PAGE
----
My first two postcards about numbers (PCs 176 and 177) were written in April this year and I still have more thoughts about numbers running around inside my skull. For the past two weeks I have been engaged in a little creative constructive DIY. The result has been very pleasing even if I say so myself, but my mind has been full of numbers, for instance the measurements of bits of wood, both lengths and of cross-sectional size and of numbers and sizes of screws.
When engaged in some form of carpentry, there is a saying that you need to keep at the forefront of your mind: “Measure three times and cut once” and I was reminded of something that happened way back last century; a classic example of miscommunication if ever there was. My first wife and I had bought a marble-topped table in a second-hand shop and we both recognised it was too tall for where we wanted to put it. We ‘agreed’ to cut something off the legs, except she meant the finished height should be 70 cms from the top, whereas I thought it would be a low coffee table and took 70 cms off the bottom!!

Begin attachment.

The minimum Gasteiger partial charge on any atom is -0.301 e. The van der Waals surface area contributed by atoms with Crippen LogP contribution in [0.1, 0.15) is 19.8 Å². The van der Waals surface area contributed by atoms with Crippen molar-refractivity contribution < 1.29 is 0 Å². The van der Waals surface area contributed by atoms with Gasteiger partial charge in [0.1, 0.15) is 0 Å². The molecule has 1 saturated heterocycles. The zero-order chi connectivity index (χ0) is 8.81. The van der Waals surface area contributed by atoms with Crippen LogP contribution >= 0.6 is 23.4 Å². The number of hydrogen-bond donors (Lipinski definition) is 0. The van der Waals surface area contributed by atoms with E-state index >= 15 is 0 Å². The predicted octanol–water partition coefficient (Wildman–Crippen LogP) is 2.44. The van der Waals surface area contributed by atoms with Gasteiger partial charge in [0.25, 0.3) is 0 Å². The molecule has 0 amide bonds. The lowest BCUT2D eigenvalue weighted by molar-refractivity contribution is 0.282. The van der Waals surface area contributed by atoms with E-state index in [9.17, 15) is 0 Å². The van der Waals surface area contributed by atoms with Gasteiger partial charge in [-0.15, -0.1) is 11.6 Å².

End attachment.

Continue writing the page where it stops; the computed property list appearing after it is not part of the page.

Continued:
Map reading skills are a delight to acquire and we are lucky here in the UK that the Ordnance Survey produces maps with amazing detail; a glance as some other countries’ maps will make the difference obvious. Reading a map well gives you confidence moving across the country, although I appreciate that electronic maps and Global Positioning Systems can give you good accuracy without the romance of an old-fashioned map. Navigating using a map over land or a chart at sea requires taking a bearing and converting it to ‘magnetic’ for use with a compass, whose needle is affected by the earth’s magnetic field. When I was doing my military service or sailing offshore, the mnemonic ‘grid to mag add, mag to grid get rid’ served us well as the variation was some 4 degrees ……. and mistakes happened!